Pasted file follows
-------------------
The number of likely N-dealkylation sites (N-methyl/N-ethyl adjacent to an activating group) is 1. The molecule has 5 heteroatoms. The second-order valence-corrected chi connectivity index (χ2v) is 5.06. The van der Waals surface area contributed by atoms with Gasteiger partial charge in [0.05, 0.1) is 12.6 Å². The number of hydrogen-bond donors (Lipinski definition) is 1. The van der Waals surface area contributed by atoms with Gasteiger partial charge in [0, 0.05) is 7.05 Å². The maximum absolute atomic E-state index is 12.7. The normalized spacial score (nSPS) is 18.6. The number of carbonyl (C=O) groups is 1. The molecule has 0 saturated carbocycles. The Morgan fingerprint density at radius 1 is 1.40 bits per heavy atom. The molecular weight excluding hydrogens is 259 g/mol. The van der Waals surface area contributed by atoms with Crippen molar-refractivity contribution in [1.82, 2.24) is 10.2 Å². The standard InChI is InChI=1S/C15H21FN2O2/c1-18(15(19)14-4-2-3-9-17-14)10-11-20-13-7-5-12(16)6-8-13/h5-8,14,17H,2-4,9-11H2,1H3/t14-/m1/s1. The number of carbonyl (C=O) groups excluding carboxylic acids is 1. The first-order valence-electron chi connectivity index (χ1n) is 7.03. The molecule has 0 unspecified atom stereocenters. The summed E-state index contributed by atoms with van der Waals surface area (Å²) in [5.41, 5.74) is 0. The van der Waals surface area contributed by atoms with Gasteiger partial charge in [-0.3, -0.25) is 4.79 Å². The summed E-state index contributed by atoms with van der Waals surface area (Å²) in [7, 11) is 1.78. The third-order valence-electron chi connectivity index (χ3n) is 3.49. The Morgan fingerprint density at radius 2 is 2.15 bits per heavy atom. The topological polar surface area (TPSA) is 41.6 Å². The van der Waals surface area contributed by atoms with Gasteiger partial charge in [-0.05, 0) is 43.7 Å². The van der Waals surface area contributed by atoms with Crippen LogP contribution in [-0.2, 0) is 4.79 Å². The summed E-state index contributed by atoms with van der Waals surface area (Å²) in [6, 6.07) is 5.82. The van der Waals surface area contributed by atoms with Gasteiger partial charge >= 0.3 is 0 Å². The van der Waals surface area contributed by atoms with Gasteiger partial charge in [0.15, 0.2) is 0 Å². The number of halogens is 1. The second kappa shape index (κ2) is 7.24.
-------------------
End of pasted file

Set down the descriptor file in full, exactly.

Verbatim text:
The number of likely N-dealkylation sites (N-methyl/N-ethyl adjacent to an activating group) is 1. The molecule has 5 heteroatoms. The second-order valence-corrected chi connectivity index (χ2v) is 5.06. The van der Waals surface area contributed by atoms with Gasteiger partial charge in [0.05, 0.1) is 12.6 Å². The number of hydrogen-bond donors (Lipinski definition) is 1. The van der Waals surface area contributed by atoms with Gasteiger partial charge in [0, 0.05) is 7.05 Å². The maximum absolute atomic E-state index is 12.7. The normalized spacial score (nSPS) is 18.6. The number of carbonyl (C=O) groups is 1. The molecule has 0 saturated carbocycles. The Morgan fingerprint density at radius 1 is 1.40 bits per heavy atom. The molecular weight excluding hydrogens is 259 g/mol. The van der Waals surface area contributed by atoms with Crippen molar-refractivity contribution in [1.82, 2.24) is 10.2 Å². The standard InChI is InChI=1S/C15H21FN2O2/c1-18(15(19)14-4-2-3-9-17-14)10-11-20-13-7-5-12(16)6-8-13/h5-8,14,17H,2-4,9-11H2,1H3/t14-/m1/s1. The number of carbonyl (C=O) groups excluding carboxylic acids is 1. The first-order valence-electron chi connectivity index (χ1n) is 7.03. The molecule has 0 unspecified atom stereocenters. The summed E-state index contributed by atoms with van der Waals surface area (Å²) in [5.41, 5.74) is 0. The van der Waals surface area contributed by atoms with Gasteiger partial charge in [-0.3, -0.25) is 4.79 Å². The summed E-state index contributed by atoms with van der Waals surface area (Å²) in [7, 11) is 1.78. The third-order valence-electron chi connectivity index (χ3n) is 3.49. The Morgan fingerprint density at radius 2 is 2.15 bits per heavy atom. The topological polar surface area (TPSA) is 41.6 Å². The van der Waals surface area contributed by atoms with Gasteiger partial charge in [-0.05, 0) is 43.7 Å². The van der Waals surface area contributed by atoms with Crippen LogP contribution in [-0.2, 0) is 4.79 Å². The summed E-state index contributed by atoms with van der Waals surface area (Å²) in [6, 6.07) is 5.82. The van der Waals surface area contributed by atoms with Gasteiger partial charge >= 0.3 is 0 Å². The van der Waals surface area contributed by atoms with Gasteiger partial charge in [0.15, 0.2) is 0 Å². The number of halogens is 1. The second kappa shape index (κ2) is 7.24.